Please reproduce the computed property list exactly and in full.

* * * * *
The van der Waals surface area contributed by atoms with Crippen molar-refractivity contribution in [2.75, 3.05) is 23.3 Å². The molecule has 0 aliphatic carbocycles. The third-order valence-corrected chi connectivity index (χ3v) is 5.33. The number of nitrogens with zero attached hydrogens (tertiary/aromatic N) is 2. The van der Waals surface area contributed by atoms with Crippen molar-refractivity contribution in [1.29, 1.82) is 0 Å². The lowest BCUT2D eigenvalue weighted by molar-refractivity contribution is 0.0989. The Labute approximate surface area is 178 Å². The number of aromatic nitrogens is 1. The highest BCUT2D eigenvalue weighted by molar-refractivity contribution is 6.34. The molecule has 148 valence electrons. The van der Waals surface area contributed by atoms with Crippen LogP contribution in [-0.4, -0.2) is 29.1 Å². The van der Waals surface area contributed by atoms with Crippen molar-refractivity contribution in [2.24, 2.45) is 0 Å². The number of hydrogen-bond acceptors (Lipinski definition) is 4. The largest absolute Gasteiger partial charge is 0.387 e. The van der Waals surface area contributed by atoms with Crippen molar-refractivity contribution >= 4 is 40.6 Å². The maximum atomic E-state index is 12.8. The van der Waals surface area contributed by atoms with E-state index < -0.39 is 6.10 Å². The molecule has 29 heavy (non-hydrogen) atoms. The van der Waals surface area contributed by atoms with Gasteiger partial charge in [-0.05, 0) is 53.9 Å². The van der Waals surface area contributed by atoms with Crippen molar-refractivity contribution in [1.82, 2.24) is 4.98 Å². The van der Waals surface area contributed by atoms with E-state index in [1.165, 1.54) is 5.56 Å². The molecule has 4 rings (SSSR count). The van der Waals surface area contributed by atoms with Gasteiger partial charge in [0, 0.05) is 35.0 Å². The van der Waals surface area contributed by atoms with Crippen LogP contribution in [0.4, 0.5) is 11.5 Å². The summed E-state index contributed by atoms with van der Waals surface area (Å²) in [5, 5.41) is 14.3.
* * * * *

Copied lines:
The van der Waals surface area contributed by atoms with Crippen molar-refractivity contribution in [2.75, 3.05) is 23.3 Å². The molecule has 0 aliphatic carbocycles. The third-order valence-corrected chi connectivity index (χ3v) is 5.33. The number of nitrogens with zero attached hydrogens (tertiary/aromatic N) is 2. The van der Waals surface area contributed by atoms with Crippen molar-refractivity contribution in [1.29, 1.82) is 0 Å². The lowest BCUT2D eigenvalue weighted by molar-refractivity contribution is 0.0989. The Labute approximate surface area is 178 Å². The number of aromatic nitrogens is 1. The highest BCUT2D eigenvalue weighted by molar-refractivity contribution is 6.34. The molecule has 148 valence electrons. The van der Waals surface area contributed by atoms with Crippen LogP contribution in [-0.4, -0.2) is 29.1 Å². The van der Waals surface area contributed by atoms with Crippen molar-refractivity contribution in [2.24, 2.45) is 0 Å². The number of hydrogen-bond acceptors (Lipinski definition) is 4. The largest absolute Gasteiger partial charge is 0.387 e. The van der Waals surface area contributed by atoms with Crippen molar-refractivity contribution >= 4 is 40.6 Å². The maximum atomic E-state index is 12.8. The van der Waals surface area contributed by atoms with E-state index < -0.39 is 6.10 Å². The molecule has 29 heavy (non-hydrogen) atoms. The van der Waals surface area contributed by atoms with Gasteiger partial charge in [-0.05, 0) is 53.9 Å². The van der Waals surface area contributed by atoms with Crippen molar-refractivity contribution in [1.82, 2.24) is 4.98 Å². The van der Waals surface area contributed by atoms with E-state index in [1.165, 1.54) is 5.56 Å². The molecule has 4 rings (SSSR count). The van der Waals surface area contributed by atoms with Gasteiger partial charge in [0, 0.05) is 35.0 Å². The van der Waals surface area contributed by atoms with Crippen LogP contribution in [0.4, 0.5) is 11.5 Å². The summed E-state index contributed by atoms with van der Waals surface area (Å²) in [5, 5.41) is 14.3.